I went for a job interview once which happened to be language related and one of the interviewers posed the above question to me. Not sure my answer was very convincing, as I didn’t get the job-or maybe life just had better plans for me! Anyhow, if you were to ask me the same question now, my answer this time round will be much more informed than back then.
Why learn Swahili, English, French, Chinese…the list goes on and on. First of all nowadays it is no big deal to know English, believe it or not! Yes it is THE universal language of communication but that trend has been shifting the past few decades. Nowadays, you got to know your mother tongue and English (if it isn’t your mother tongue). These 2 pretty much do not count as much as other languages that you would be asked if you know. So basically if you know other languages besides English, you are better off starting your list from there. And what are these other languages? Well there’s the always in demand European languages like French, Spanish, Portuguese et al. But lately it’s all about the East particularly China, so if you don’t know Mandarin, Cantonese or any of their cousins you are well advised to give that some thought. Japanese would also be a good language to consider plus Japan being the 3rd (or is it back to 2nd?) richest country, I don’t see any harm in familiarizing oneself with the language as well.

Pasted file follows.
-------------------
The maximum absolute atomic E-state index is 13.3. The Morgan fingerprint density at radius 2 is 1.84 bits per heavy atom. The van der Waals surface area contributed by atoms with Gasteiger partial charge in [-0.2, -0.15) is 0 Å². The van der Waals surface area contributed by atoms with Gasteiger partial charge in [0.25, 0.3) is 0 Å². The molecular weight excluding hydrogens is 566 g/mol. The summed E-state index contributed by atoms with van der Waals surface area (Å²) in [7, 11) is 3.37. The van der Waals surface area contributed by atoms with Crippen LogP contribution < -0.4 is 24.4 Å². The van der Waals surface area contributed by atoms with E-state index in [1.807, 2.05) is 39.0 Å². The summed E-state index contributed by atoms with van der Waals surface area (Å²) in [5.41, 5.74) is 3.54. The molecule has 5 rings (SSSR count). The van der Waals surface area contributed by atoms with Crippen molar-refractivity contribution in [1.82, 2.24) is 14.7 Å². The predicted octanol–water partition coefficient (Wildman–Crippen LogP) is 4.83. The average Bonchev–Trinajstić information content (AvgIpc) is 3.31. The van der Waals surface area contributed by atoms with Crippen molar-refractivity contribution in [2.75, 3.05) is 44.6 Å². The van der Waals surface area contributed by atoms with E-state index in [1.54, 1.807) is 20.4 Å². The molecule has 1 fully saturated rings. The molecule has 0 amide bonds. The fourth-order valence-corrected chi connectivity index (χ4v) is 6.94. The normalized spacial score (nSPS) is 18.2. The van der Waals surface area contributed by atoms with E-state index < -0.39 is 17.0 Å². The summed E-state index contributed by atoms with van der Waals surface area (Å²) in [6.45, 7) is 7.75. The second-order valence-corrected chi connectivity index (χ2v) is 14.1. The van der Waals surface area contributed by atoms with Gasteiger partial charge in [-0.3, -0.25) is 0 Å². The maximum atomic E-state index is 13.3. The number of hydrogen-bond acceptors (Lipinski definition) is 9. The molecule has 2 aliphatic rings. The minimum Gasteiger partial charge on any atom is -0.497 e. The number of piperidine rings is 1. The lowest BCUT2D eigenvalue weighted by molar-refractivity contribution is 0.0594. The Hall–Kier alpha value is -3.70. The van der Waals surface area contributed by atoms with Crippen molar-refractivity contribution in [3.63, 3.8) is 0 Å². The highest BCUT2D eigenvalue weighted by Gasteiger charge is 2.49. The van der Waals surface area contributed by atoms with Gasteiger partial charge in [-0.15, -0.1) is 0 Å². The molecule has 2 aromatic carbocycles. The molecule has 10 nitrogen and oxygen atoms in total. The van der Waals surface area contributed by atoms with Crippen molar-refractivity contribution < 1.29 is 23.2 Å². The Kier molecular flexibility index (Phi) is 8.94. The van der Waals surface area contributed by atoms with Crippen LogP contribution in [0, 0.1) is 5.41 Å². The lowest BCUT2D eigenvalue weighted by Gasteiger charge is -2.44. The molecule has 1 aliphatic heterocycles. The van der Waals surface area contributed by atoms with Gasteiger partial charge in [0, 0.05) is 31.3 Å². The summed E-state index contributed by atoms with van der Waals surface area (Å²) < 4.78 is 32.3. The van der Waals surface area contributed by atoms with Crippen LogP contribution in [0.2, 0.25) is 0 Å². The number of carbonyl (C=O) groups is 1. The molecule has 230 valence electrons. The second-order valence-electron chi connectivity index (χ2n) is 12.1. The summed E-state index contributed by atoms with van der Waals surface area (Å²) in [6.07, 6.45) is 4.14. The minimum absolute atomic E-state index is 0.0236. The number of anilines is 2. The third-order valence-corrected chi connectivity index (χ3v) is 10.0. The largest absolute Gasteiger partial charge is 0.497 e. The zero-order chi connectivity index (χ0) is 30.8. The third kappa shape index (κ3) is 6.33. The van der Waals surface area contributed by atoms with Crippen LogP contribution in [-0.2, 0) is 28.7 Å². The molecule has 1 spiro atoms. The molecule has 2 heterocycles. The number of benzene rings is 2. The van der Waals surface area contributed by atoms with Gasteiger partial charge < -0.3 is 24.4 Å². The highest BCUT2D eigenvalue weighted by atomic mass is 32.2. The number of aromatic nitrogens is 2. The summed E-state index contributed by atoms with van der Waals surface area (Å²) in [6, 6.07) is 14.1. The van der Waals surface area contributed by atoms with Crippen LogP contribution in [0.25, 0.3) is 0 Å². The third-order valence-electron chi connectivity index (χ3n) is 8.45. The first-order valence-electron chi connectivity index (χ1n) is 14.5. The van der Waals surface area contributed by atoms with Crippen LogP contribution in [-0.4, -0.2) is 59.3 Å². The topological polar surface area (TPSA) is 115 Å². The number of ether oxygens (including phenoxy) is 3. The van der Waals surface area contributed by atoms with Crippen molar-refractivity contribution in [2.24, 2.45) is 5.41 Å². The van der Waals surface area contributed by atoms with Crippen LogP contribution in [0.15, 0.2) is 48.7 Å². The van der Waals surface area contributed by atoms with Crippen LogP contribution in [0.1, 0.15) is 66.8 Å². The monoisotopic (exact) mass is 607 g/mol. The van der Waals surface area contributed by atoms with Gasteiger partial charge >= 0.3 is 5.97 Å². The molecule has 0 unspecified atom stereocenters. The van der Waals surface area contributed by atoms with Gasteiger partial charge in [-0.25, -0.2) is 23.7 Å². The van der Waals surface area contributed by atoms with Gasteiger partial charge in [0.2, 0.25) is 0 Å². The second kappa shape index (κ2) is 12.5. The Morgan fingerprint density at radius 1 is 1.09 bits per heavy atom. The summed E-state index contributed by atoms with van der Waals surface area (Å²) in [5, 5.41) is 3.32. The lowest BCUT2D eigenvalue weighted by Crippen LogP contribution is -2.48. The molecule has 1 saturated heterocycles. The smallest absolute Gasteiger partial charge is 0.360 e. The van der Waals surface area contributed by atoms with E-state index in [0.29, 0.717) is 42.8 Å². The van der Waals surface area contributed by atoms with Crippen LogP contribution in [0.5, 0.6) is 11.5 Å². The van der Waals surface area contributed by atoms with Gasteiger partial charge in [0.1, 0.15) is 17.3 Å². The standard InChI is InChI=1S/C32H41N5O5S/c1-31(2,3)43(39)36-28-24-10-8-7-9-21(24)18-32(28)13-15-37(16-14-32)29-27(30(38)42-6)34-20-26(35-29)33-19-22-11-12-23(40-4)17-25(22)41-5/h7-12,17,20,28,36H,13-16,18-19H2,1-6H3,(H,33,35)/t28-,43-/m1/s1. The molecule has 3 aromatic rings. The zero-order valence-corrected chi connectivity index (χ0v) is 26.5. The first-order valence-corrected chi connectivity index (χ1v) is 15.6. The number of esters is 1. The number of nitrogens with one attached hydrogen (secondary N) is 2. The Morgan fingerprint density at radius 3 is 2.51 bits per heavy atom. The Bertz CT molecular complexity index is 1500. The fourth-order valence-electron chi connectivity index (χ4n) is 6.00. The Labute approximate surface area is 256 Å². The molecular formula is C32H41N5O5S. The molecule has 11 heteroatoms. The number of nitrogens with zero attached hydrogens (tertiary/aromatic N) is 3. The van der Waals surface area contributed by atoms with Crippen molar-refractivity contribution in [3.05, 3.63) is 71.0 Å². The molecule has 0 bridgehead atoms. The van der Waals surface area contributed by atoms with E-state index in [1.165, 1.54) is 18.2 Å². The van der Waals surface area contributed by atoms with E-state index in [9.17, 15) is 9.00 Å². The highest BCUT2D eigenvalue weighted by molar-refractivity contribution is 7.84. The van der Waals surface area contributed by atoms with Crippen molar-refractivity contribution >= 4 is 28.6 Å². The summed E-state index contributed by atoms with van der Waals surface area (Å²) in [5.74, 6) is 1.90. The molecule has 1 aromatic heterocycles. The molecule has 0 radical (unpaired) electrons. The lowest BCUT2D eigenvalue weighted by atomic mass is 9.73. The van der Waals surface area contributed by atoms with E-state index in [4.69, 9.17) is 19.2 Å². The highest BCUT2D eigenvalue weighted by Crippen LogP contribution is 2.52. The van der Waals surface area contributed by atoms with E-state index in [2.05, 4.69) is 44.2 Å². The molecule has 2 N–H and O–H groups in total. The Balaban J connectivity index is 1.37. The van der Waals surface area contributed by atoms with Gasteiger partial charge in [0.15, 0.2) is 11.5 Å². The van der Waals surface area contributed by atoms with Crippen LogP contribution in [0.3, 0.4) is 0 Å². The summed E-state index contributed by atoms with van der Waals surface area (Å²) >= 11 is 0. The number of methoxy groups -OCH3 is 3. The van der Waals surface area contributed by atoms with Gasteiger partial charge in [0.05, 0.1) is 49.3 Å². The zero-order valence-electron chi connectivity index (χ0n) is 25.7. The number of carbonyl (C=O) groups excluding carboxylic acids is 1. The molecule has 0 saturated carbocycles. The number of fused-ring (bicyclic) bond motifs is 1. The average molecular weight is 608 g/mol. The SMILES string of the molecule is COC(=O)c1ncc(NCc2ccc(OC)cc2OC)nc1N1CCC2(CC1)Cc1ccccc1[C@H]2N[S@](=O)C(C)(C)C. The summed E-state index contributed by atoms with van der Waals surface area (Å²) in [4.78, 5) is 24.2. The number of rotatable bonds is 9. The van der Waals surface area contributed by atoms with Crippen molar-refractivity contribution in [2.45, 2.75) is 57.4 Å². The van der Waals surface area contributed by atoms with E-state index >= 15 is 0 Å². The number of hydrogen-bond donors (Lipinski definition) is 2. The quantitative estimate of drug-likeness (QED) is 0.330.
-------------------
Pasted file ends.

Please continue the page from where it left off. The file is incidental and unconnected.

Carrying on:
But that hardly answers the question, why bother to learn at all? A number of reasons:
1) When you are multilingual, (note that being bilingual is so 20th century!), you can work anywhere! Am not talking about language related jobs, you do not need to be a translator, interpreter etc, no. You can still be a doctor, engineer, lawyer or whatever else and get to literally travel the world, doing your thing-if you are into discovering new cultures and that kind of thing. Think if you speak French for example, how many francophone countries are there? Your choices are endless! Especially for us in poor countries like Tanzania, I’d like to believe languages can be the gateway to greater things and not having to be stuck in this one country or getting paid a measly salary like everyone else for the rest of our lives. Don’t get me wrong, I love my country and that why ‘nimezunguka wee ila nikarudi nyumbani’, but the point is who wants to be born in and live out the rest of their life in just the one country? Be it the poorest or even richest country in the world? That’s got to be pretty boring! Go out, explore the world, learn new things and come back and make your country better! And how do you do that? Get your education (bachelors, masters, doctorate-the works), then add a few languages on top of that and see if you won’t be attracting lucrative jobs (from foreign countries especially) like bees to honey!